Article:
• Smithgall and Hardman Farm Park manager Will Wagner said that Smithgall hardman trail slide 6-1-18smallWoods Park is closed due to road damage.  The new Helen to Hardman trail is also closed. Will’s note this morning: “Hello All, The Helen to Hardman Heritage Trail is closed until further notice.  Also, Smithgall Woods State Park is closed to day-use activities such as hiking, biking, fishing and hunting until further notice. However, the Hardman Farm Historic Site is open for tours and Smithgall Woods Cottages are open to overnight guests. Thank you.”
  • Unicoi Park  was open today, but some of their infrastructure took a big hit.  See my pics (below) of the Smith Creek fishing deck upstream from Unicoi Lake and the washed-out bridge on the gravel road just below the dam.  The lake is chocolate milk and Smith Creek below the lake is still raging.  The stream above the lake has dropped and is almost fishable.

National Forest Road Survey: The US Forest Service is assessing damages on its national forest roads due to landslides and fallen trees.  It is not a good time to be wandering those gravel forest roads in search of headwater trout, especially if more rain falls and takes more trees with it.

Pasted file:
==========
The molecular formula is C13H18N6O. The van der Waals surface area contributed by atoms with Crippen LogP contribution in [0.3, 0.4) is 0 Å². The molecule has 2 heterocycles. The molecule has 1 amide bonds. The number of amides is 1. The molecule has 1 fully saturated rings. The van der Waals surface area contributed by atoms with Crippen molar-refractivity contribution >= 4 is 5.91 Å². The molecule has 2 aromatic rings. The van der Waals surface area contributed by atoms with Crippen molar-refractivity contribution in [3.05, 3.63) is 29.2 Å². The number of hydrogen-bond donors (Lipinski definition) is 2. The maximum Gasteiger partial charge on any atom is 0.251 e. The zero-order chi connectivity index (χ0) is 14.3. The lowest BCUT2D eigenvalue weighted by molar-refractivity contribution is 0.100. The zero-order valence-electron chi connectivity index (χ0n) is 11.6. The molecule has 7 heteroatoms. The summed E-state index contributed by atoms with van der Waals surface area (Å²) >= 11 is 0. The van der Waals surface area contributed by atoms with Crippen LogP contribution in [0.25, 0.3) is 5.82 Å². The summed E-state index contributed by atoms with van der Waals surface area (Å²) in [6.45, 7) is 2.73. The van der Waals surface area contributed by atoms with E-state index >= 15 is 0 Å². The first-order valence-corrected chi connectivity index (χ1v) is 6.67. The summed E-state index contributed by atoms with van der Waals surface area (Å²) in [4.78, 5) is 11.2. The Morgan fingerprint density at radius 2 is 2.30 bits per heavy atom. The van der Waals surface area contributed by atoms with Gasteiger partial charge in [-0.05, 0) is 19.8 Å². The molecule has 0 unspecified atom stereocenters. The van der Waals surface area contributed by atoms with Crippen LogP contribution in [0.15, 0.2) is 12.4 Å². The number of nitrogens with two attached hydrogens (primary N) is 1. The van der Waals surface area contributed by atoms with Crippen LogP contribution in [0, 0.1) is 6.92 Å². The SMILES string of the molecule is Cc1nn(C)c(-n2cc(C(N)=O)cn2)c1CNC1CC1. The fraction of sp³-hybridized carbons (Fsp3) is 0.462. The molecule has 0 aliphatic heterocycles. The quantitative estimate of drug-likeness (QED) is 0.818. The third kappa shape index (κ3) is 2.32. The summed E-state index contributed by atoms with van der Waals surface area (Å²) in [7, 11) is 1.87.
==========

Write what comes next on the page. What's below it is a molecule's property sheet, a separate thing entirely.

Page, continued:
Stocking Plans Altered: GAWRD and USFWS trout hatchery staffs have altered our stocking plans this week, in reaction to high flows.  Some fishable waters were stocked as planned, others were pushed back until yesterday and today to let the waters recede, and some stockings have been postponed altogether due to flood flows.  We are going to hold back on our Hooch Tailwater stockings as long as possible while the US Army Corps institutes its continuous discharges from Buford Dam, in an effort to drop Lanier back to a safe level. The hatchery folks have worked hard for 18 months to produce nice stockers for your enjoyment, and we don’t want you to have to travel to Appalachicola Bay to fish for them.  See this week’s stocking list, which will likely get posted on our website late today, for those waters where we could get some fish into them.  Hopefully we’ll back be on schedule for all mountain streams next week.  Thanks for your patience.